Wednesday, October 19, 2005
Less Reform more Vision
Saw a great quote in something I read last week, ‘Data, data everywhere and not a thought to think.’ The ‘evidence based’ mantra is currently all the rage.
Schools are busy setting targets to prove to all and sundry that they have achieved what they have decided in an attempt, somehow, to reduce the so called ‘achievement tail’. It seems the ‘tail is wagging the dog’. And as for targets, it is not the ones that you hit that count, it is the one you miss. Or as one writer says, ‘targets and outputs end up as handcuffs’ narrowing ones attention and, in the process, limiting creativity and initiative.
If we had a vision that emphasized personalized learning tailored to the needs of every student we would achieve far more than ineffective imposed reforms. What we need is a broad picture of where we as a country and in turn how education can contribute.
Do those who decide what school should do really believe that they can solve ‘our’ problems with their answers provided from on high and contracted out to be spread lightly around schools? Do they really have the right to tell us all what to think? Isn’t this kind of thinking more to do with some past Victorian paternalist mentality?
Take the curriculum. Where did such a strange beast come from? It has proved unmanageable but only after schools had wasted a lot of time and energy trying to implement it. Thank goodness it is currently away being ‘sorted out’. In the meantime we are to be saved by the introduction of ‘key competencies’. Where did the Ministry pick up such a technocratic word for the dispositions all students need to develop to thrive in an uncertain future? And what is so new about them? John Dewey would be turning in his grave!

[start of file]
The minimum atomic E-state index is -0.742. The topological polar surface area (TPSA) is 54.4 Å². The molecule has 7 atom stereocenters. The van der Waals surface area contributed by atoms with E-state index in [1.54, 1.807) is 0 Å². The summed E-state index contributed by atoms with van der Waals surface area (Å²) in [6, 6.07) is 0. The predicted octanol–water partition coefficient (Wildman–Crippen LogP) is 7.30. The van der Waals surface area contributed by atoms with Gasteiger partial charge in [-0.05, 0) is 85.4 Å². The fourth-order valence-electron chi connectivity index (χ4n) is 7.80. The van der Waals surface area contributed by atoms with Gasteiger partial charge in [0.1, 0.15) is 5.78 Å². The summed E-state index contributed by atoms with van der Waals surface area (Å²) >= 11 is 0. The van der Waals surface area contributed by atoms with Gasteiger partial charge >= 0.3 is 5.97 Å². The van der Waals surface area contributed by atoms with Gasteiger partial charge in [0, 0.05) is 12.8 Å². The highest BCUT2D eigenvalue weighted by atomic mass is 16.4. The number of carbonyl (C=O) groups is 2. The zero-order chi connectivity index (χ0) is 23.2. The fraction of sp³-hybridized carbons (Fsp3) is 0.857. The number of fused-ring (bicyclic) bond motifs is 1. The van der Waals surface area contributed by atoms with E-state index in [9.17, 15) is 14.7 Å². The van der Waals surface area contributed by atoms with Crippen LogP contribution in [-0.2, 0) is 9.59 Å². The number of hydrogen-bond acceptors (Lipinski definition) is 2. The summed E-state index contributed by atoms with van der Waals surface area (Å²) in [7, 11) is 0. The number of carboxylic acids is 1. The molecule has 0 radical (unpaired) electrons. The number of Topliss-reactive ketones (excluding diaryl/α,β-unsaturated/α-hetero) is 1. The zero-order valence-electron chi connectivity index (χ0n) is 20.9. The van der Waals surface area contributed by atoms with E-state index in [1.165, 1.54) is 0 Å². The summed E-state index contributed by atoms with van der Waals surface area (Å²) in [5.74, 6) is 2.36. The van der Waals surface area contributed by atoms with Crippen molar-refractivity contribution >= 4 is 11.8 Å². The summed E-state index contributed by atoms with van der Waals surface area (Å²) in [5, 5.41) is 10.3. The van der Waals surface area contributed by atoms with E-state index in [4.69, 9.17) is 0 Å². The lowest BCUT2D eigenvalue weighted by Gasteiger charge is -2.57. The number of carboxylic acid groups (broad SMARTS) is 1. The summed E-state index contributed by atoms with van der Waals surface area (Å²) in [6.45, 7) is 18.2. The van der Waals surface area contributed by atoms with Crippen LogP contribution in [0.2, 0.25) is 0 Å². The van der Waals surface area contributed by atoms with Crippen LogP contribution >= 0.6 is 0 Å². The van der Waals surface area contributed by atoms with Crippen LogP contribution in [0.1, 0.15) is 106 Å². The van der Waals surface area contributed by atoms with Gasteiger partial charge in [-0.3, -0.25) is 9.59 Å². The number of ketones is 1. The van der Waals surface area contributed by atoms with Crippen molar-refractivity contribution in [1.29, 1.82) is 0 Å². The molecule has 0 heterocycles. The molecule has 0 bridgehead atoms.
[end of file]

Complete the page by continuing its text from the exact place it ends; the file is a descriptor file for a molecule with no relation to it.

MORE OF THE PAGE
Teachers have to learn to stop being curriculum ‘deliverers' and become curriculum ‘designers.’
Not withstanding the importance of literacy and numeracy (the current obsession) what about the importance of the ‘balanced curriculum’ that was at least promised with the introduction of the National Curriculum? It is within the remainder of the curriculum where there are the enriching experiences that will allow the development of student’s talents. Talent development must trump literacy and numeracy. These must be seen for what they are, ‘foundation skills'. Talent development and ‘learnacy’ are far more important but all to often literacy and numeracy are allowed to have ‘gobble up’ all the time available.
School that focus their targets and teaching on literacy and numeracy are missing the point. Creative schools that don’t could well be at risk when facing up to the ‘thought police’ in the shape of the Education Review Office but they could also be recognized for their courage and initiative so it is worth the risk.
High quality creative balanced programmes, developed by teachers with passion that engage students, will always win out. Such programmes not only stretch student’s minds but integrate literacy and numeacy naturally as important tools.
We have to move away from a centralized system that is hooked on continual reform and the endless gobbledygook of new phases such as, ‘targets’, ‘evidence based,’ ‘outputs’, ‘delivery’ and other current technocratic language, and instead, develop a vision that taps and shares the wisdom and values that exits in local expertise.
Such democratic ideas would develop the all the often hidden talents that exist in all our students and future citizens.
We need a creative vision for the21stC.